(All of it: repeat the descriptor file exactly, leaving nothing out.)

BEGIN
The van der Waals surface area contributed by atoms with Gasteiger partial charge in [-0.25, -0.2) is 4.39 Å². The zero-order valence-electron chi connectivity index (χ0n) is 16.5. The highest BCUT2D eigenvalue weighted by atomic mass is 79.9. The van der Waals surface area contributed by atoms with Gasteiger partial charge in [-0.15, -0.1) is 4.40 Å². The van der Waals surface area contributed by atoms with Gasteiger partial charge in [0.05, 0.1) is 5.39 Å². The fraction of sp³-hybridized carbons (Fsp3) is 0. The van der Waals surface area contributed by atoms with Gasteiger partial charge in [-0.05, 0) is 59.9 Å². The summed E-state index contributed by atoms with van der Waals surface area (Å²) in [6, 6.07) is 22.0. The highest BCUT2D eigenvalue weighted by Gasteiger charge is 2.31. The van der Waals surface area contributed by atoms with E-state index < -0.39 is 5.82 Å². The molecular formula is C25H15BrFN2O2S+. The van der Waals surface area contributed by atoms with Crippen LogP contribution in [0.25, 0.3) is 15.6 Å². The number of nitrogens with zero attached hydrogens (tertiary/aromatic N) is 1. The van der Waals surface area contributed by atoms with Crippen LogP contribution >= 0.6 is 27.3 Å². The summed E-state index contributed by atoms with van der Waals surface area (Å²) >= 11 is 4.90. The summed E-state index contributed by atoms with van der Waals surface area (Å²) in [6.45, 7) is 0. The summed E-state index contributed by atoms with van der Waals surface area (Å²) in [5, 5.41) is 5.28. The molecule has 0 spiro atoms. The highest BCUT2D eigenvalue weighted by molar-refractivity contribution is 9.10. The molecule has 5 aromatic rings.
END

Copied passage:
The van der Waals surface area contributed by atoms with Gasteiger partial charge in [-0.25, -0.2) is 4.39 Å². The zero-order valence-electron chi connectivity index (χ0n) is 16.5. The highest BCUT2D eigenvalue weighted by atomic mass is 79.9. The van der Waals surface area contributed by atoms with Gasteiger partial charge in [-0.15, -0.1) is 4.40 Å². The van der Waals surface area contributed by atoms with Gasteiger partial charge in [0.05, 0.1) is 5.39 Å². The fraction of sp³-hybridized carbons (Fsp3) is 0. The van der Waals surface area contributed by atoms with Gasteiger partial charge in [-0.05, 0) is 59.9 Å². The summed E-state index contributed by atoms with van der Waals surface area (Å²) in [6, 6.07) is 22.0. The highest BCUT2D eigenvalue weighted by Gasteiger charge is 2.31. The van der Waals surface area contributed by atoms with E-state index < -0.39 is 5.82 Å². The molecular formula is C25H15BrFN2O2S+. The van der Waals surface area contributed by atoms with Crippen LogP contribution in [0.25, 0.3) is 15.6 Å². The number of nitrogens with zero attached hydrogens (tertiary/aromatic N) is 1. The van der Waals surface area contributed by atoms with Crippen LogP contribution >= 0.6 is 27.3 Å². The summed E-state index contributed by atoms with van der Waals surface area (Å²) >= 11 is 4.90. The summed E-state index contributed by atoms with van der Waals surface area (Å²) in [6.45, 7) is 0. The summed E-state index contributed by atoms with van der Waals surface area (Å²) in [5, 5.41) is 5.28. The molecule has 0 spiro atoms. The highest BCUT2D eigenvalue weighted by molar-refractivity contribution is 9.10. The molecule has 5 aromatic rings.